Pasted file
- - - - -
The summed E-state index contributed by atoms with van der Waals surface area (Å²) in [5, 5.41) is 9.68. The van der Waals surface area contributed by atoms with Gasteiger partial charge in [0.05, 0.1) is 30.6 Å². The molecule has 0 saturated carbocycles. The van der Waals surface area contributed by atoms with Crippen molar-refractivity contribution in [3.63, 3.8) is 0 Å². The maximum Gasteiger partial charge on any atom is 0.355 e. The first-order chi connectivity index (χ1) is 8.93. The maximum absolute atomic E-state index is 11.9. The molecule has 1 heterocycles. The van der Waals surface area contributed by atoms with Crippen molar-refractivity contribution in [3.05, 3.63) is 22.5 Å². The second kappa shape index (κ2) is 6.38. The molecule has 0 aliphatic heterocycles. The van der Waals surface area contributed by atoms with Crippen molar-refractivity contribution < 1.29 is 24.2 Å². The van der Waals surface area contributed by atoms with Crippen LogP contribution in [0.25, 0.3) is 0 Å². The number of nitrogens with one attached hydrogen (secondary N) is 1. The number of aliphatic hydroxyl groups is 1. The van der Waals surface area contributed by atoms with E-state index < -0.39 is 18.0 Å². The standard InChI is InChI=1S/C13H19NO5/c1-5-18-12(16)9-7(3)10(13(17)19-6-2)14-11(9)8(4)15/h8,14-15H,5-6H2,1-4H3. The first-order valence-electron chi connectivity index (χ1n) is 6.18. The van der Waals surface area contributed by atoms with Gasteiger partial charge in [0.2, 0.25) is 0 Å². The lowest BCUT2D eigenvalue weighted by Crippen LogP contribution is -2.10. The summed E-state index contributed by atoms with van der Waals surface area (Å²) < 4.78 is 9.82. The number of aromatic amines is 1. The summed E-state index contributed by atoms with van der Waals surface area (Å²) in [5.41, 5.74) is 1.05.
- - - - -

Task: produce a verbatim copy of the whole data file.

The summed E-state index contributed by atoms with van der Waals surface area (Å²) in [5, 5.41) is 9.68. The van der Waals surface area contributed by atoms with Gasteiger partial charge in [0.05, 0.1) is 30.6 Å². The molecule has 0 saturated carbocycles. The van der Waals surface area contributed by atoms with Crippen molar-refractivity contribution in [3.63, 3.8) is 0 Å². The maximum Gasteiger partial charge on any atom is 0.355 e. The first-order chi connectivity index (χ1) is 8.93. The maximum absolute atomic E-state index is 11.9. The molecule has 1 heterocycles. The van der Waals surface area contributed by atoms with Crippen molar-refractivity contribution in [3.05, 3.63) is 22.5 Å². The second kappa shape index (κ2) is 6.38. The molecule has 0 aliphatic heterocycles. The van der Waals surface area contributed by atoms with Crippen molar-refractivity contribution < 1.29 is 24.2 Å². The van der Waals surface area contributed by atoms with Crippen LogP contribution in [0.25, 0.3) is 0 Å². The number of nitrogens with one attached hydrogen (secondary N) is 1. The number of aliphatic hydroxyl groups is 1. The van der Waals surface area contributed by atoms with E-state index < -0.39 is 18.0 Å². The standard InChI is InChI=1S/C13H19NO5/c1-5-18-12(16)9-7(3)10(13(17)19-6-2)14-11(9)8(4)15/h8,14-15H,5-6H2,1-4H3. The first-order valence-electron chi connectivity index (χ1n) is 6.18. The van der Waals surface area contributed by atoms with Gasteiger partial charge in [0.2, 0.25) is 0 Å². The lowest BCUT2D eigenvalue weighted by Crippen LogP contribution is -2.10. The summed E-state index contributed by atoms with van der Waals surface area (Å²) < 4.78 is 9.82. The number of aromatic amines is 1. The summed E-state index contributed by atoms with van der Waals surface area (Å²) in [5.41, 5.74) is 1.05.